LONDON (Reuters) - Expanding QE could see the European Central Bank owning up to 25 percent of the 7 trillion euro government bond market, analysts estimate, exacerbating worries about bond scarcity and thin market conditions.
It could also hold as much as 10 percent of top-rated corporate debt in the euro area after announcing this month it will include bonds of investment-grade non-financial firms in its asset purchase scheme from the second quarter. The ECB has said it will increase its bond-buying by 20 billion euros to 80 billion euros per month from April.
These measures, aimed at boosting growth and inflation in the euro zone, look set to squeeze already tight bond market liquidity and push yields lower.
“If you assume that the ECB will own 22-25 percent of the (government) bond market, then the free float of bonds available goes down,” said Nicolas Forest, global head of fixed income management at Candriam Investors Group. “The fact is that quantitative easing has deteriorated bond market liquidity.”
Analysts estimate the bulk of the additional purchases will be in the larger sovereign market, just as budget deficits and debt issuance have fallen from post-crisis peaks.
The central bank owns roughly 10 percent of the euro zone government bond market and that will probably rise to 20 percent next year, according to JPMorgan Asset Management.
Commerzbank strategist Rainer Guntermann said the ECB currently spends about 44 billion euros a month on government and agency debt and that this will rise to about 60 billion when total monthly purchases rise to 80 billion euros.
Since the ECB is only expected to start buying corporate bonds by the end of June, the interim period is expected to see purchases focused on government bonds.
BNP Paribas expects net government bond issuance, once ECB buying is taken into account, to fall a further 132 billion euros to minus 387 billion this year, pressuring yields lower.
And while pressure on the market has eased as short-dated bonds have rejoined the eligible pool of assets after the ECB cut its deposit rate to minus 0.40 percent, bonds are likely to remain scarce for both the ECB and investors.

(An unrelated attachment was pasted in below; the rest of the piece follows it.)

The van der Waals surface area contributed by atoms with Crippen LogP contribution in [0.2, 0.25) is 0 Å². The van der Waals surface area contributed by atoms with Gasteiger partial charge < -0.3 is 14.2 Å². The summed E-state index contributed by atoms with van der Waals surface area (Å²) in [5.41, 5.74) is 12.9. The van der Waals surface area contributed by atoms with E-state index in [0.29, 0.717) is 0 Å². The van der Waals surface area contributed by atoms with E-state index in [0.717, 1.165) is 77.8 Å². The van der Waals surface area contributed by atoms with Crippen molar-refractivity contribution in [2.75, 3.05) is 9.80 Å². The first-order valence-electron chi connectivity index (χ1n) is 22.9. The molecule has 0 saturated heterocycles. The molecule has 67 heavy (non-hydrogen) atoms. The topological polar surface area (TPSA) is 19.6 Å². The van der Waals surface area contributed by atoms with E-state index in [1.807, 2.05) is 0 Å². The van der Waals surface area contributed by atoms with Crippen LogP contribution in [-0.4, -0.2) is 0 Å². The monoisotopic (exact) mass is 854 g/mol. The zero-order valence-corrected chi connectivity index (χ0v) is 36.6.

“The focus of this debate has been Germany, and how long the ECB can keep buying German government bonds according to the ECB capital key,” BNP Paribas said in a note, referring to limits on the share of a country’s bonds the ECB can buy.
NEW KID ON CORPORATE BLOCK
The prospect of the ECB buying corporate debt, meanwhile, has pushed yields down sharply and unleashed a wave of issuance.
With details of the corporate bond-buying scheme still unclear, analysts’ estimates on the market impact are based on assumptions such as the exclusion of euro-denominated bonds issued by U.S. firms and whether the financial arms of multi-nationals will be included.
Analysts expect the ECB to buy 3-10 billion euros a month of corporate debt.
“Assuming they’ll stop the QE programme in March 2017, our guess is that they might end up owning 8-10 percent of outstanding corporate bonds,” said Martin Van Vliet, senior rates strategist at ING.
ING estimates outstanding investment-grade corporate debt, excluding euro-denominated bonds from non-euro zone corporates, will be worth around 1.2 trillion euros in January 2018.
RBC expects the ECB to buy around 5 billion euros a month of corporate debt, amounting to about 50 billion euros by March 2017.
“With the ECB in the market and liquidity still elusive, we reckon that the landscape will be one of a constant grind tighter in spreads,” RBC chief European macro strategist Peter Schaffrik said.
Reporting by Dhara Ranasinghe; Editing by Nigel Stephenson and Catherine Evans
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